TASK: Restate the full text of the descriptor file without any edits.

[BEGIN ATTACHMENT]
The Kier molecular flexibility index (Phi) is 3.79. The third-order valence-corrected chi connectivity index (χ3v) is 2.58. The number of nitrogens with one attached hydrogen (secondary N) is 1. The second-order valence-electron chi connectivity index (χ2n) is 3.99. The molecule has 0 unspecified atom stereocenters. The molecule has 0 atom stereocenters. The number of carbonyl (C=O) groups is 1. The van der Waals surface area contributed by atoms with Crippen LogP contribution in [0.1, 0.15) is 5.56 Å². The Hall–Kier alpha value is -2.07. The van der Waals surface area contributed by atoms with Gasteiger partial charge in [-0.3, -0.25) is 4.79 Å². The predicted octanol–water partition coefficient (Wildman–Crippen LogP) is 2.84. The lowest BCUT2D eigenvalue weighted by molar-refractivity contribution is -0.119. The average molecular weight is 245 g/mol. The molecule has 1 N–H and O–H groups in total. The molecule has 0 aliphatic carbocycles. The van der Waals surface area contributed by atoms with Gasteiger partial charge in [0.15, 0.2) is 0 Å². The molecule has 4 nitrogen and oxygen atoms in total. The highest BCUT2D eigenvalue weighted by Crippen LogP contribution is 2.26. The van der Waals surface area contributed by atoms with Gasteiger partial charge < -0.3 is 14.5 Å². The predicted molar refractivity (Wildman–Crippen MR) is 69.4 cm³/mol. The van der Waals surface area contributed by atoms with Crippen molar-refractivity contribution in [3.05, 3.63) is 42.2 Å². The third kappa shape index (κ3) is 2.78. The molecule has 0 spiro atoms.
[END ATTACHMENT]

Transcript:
The Kier molecular flexibility index (Phi) is 3.79. The third-order valence-corrected chi connectivity index (χ3v) is 2.58. The number of nitrogens with one attached hydrogen (secondary N) is 1. The second-order valence-electron chi connectivity index (χ2n) is 3.99. The molecule has 0 unspecified atom stereocenters. The molecule has 0 atom stereocenters. The number of carbonyl (C=O) groups is 1. The van der Waals surface area contributed by atoms with Crippen LogP contribution in [0.1, 0.15) is 5.56 Å². The Hall–Kier alpha value is -2.07. The van der Waals surface area contributed by atoms with Gasteiger partial charge in [-0.3, -0.25) is 4.79 Å². The predicted octanol–water partition coefficient (Wildman–Crippen LogP) is 2.84. The lowest BCUT2D eigenvalue weighted by molar-refractivity contribution is -0.119. The average molecular weight is 245 g/mol. The molecule has 1 N–H and O–H groups in total. The molecule has 0 aliphatic carbocycles. The van der Waals surface area contributed by atoms with Gasteiger partial charge in [0.15, 0.2) is 0 Å². The molecule has 4 nitrogen and oxygen atoms in total. The highest BCUT2D eigenvalue weighted by Crippen LogP contribution is 2.26. The van der Waals surface area contributed by atoms with Gasteiger partial charge < -0.3 is 14.5 Å². The predicted molar refractivity (Wildman–Crippen MR) is 69.4 cm³/mol. The van der Waals surface area contributed by atoms with Crippen molar-refractivity contribution in [3.05, 3.63) is 42.2 Å². The third kappa shape index (κ3) is 2.78. The molecule has 0 spiro atoms.